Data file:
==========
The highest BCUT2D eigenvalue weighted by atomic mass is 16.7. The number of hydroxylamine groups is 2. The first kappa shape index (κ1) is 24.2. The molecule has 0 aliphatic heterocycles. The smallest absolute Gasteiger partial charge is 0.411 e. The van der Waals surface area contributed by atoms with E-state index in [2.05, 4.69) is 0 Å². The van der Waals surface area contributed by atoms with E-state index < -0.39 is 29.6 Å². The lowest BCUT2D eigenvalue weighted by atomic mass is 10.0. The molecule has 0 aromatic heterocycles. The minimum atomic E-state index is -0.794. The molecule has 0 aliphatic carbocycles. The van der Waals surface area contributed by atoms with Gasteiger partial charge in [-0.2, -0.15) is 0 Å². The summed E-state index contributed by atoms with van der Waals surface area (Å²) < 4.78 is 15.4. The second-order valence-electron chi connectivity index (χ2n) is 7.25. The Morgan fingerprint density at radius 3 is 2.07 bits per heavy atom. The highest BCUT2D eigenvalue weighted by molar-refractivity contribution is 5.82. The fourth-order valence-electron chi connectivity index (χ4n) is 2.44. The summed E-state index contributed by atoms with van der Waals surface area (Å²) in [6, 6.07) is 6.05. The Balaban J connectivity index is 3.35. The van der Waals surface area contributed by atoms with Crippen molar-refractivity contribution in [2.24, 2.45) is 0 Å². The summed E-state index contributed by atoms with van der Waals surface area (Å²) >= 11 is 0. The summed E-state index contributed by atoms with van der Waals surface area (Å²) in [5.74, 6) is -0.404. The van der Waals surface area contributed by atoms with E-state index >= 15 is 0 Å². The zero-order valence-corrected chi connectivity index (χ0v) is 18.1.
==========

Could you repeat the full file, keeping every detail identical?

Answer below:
The highest BCUT2D eigenvalue weighted by atomic mass is 16.7. The number of hydroxylamine groups is 2. The first kappa shape index (κ1) is 24.2. The molecule has 0 aliphatic heterocycles. The smallest absolute Gasteiger partial charge is 0.411 e. The van der Waals surface area contributed by atoms with E-state index in [2.05, 4.69) is 0 Å². The van der Waals surface area contributed by atoms with E-state index < -0.39 is 29.6 Å². The lowest BCUT2D eigenvalue weighted by atomic mass is 10.0. The molecule has 0 aromatic heterocycles. The minimum atomic E-state index is -0.794. The molecule has 0 aliphatic carbocycles. The van der Waals surface area contributed by atoms with Gasteiger partial charge in [-0.2, -0.15) is 0 Å². The summed E-state index contributed by atoms with van der Waals surface area (Å²) < 4.78 is 15.4. The second-order valence-electron chi connectivity index (χ2n) is 7.25. The Morgan fingerprint density at radius 3 is 2.07 bits per heavy atom. The highest BCUT2D eigenvalue weighted by molar-refractivity contribution is 5.82. The fourth-order valence-electron chi connectivity index (χ4n) is 2.44. The summed E-state index contributed by atoms with van der Waals surface area (Å²) in [6, 6.07) is 6.05. The Balaban J connectivity index is 3.35. The van der Waals surface area contributed by atoms with Crippen molar-refractivity contribution in [2.24, 2.45) is 0 Å². The summed E-state index contributed by atoms with van der Waals surface area (Å²) >= 11 is 0. The summed E-state index contributed by atoms with van der Waals surface area (Å²) in [5.74, 6) is -0.404. The van der Waals surface area contributed by atoms with E-state index >= 15 is 0 Å². The zero-order valence-corrected chi connectivity index (χ0v) is 18.1.